clock menu more-arrow no yes

Filed under:

Volleyball coach Jen Fry is bringing equality to the playing field

Fry’s experience as a volleyball player and coach fuel her drive for inclusion in sports.

A former standout college volleyball player and 15-year coaching veteran, Jen Fry seeks to take the lessons from sport and help apply them to making sports better as a educational consultant
JenFryTalks

When Jen Fry looks at her life in sports, she says it opened her doors to a wide world. Today, she works to enhance inclusion across sports.

Fry’s experiences playing and coaching led her to hang up her whistle and start her own educational support and consulting firm, JenFryTalks. Since then, she has worked with various university athletic departments, advisory groups and athletic conferences, all for the purpose of diversifying sports.

“We’re not just talking about a subject. We’re talking about the fact that people have to start critically analyzing themselves in ways that they never had to think about before,” Fry noted.

The work takes on additional focus in a time when the sports world has been especially active in a greater movement toward social political change. The renewed push for racial equity intersects with issues that always surrounded sports in general, and gender equity on the playing field in particular.

“The idea of sports not being political is the biggest lie people are told,” Fry said. “Everything in sport is political. Who plays? Who gets paid? Who gets to own a team? Whose voices are important and how athletes are talked about, is political.”

In a 2019 TEDx talk, Fry brands herself as “that musty kid that you saw playing around with the twig and berries and their hair”. She grew up as a sports-loving girl in Arizona who played everything, including football. But the door to her future was found on a volleyball court.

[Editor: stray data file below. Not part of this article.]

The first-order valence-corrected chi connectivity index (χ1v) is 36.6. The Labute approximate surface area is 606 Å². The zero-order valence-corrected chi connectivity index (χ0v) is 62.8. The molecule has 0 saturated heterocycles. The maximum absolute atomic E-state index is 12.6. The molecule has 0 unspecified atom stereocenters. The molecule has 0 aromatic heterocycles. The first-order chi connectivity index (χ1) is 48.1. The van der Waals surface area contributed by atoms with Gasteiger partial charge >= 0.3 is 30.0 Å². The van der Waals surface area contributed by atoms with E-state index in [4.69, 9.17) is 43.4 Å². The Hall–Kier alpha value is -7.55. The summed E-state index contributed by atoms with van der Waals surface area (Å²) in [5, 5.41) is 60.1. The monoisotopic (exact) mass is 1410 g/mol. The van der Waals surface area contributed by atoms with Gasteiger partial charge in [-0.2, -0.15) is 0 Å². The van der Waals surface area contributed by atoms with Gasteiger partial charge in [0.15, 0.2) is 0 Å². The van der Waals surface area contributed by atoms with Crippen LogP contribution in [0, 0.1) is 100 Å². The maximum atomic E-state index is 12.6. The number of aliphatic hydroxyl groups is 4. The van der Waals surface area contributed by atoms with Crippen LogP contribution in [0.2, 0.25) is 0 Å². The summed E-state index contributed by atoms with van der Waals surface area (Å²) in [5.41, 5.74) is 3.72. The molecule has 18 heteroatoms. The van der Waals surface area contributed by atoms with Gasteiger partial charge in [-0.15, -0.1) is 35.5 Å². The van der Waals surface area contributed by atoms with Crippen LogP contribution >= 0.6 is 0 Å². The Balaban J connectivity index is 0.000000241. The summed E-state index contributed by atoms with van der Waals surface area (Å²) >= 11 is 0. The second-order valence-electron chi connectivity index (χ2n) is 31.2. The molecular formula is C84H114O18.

Fry was an all-conference selection in junior college at Arizona Western. She headed east to NCAA Division II Montevallo University (Ala.), and was an All-Gulf South Conference selection as an outside hitter in 2000, and still stands among the all-time school leaders in kills and blocks in a single game. She moved into coaching as an assistant at three programs, and in 2007, was hired as head coach at Norfolk State, a Division 1 school.

The experience for a woman from the west coaching at a historically black college in the south was a key catalyst towards the work Fry does now. “Growing up in Arizona, I didn’t know about HBCUs, so being able to coach at one just opened my eyes to the culture, the people, the love and the loyalty,” she said. “I felt that it was my homecoming and it was just at the different level to see Black excellence at all times.”

Jen Fry holds a ball
As an assistant at Illinois 2011, Fry was part of a staff that led the Fighting Illini to an appearance in a national championship final match. Illinois fell short of a national title in a loss to UCLA
University of Illinois

After leaving Norfolk State, she was an assistant and three other schools, including coaching on an Illinois staff in 2011 that reached the NCAA Division I National Finals.

But now, Fry’s heart is in extending the opportunities she had to the next generation, especially the next girl who loved sport as much as a young Jen Fry did.

She made particular mention of what she saw as the main issues in girl and women’s sports.

“We need to focus on pay disparities in coaching staffs,” she said. “You have the men who are coaching sports getting paid well, and women who coach women’s sports aren’t” she said. “We also need to look at hiring. How many school have no women head coaches on their teams or have no women coaches at all. Those things are hugely problematic.”

Fry also had some important counsel for those who feel that a measure of exclusion should be allowed.

“We have to talk about how people have been socialized to look at trans folks as ‘others’, and how it’s this idea of inclusiveness means ‘you can be in my surroundings but you can’t really do anything,’” she said. “I see so many comments, ‘I support ‘them’ but I don’t want them playing with my daughter’. It’s this idea that people don’t want to acknowledge that there comments are transphobic.”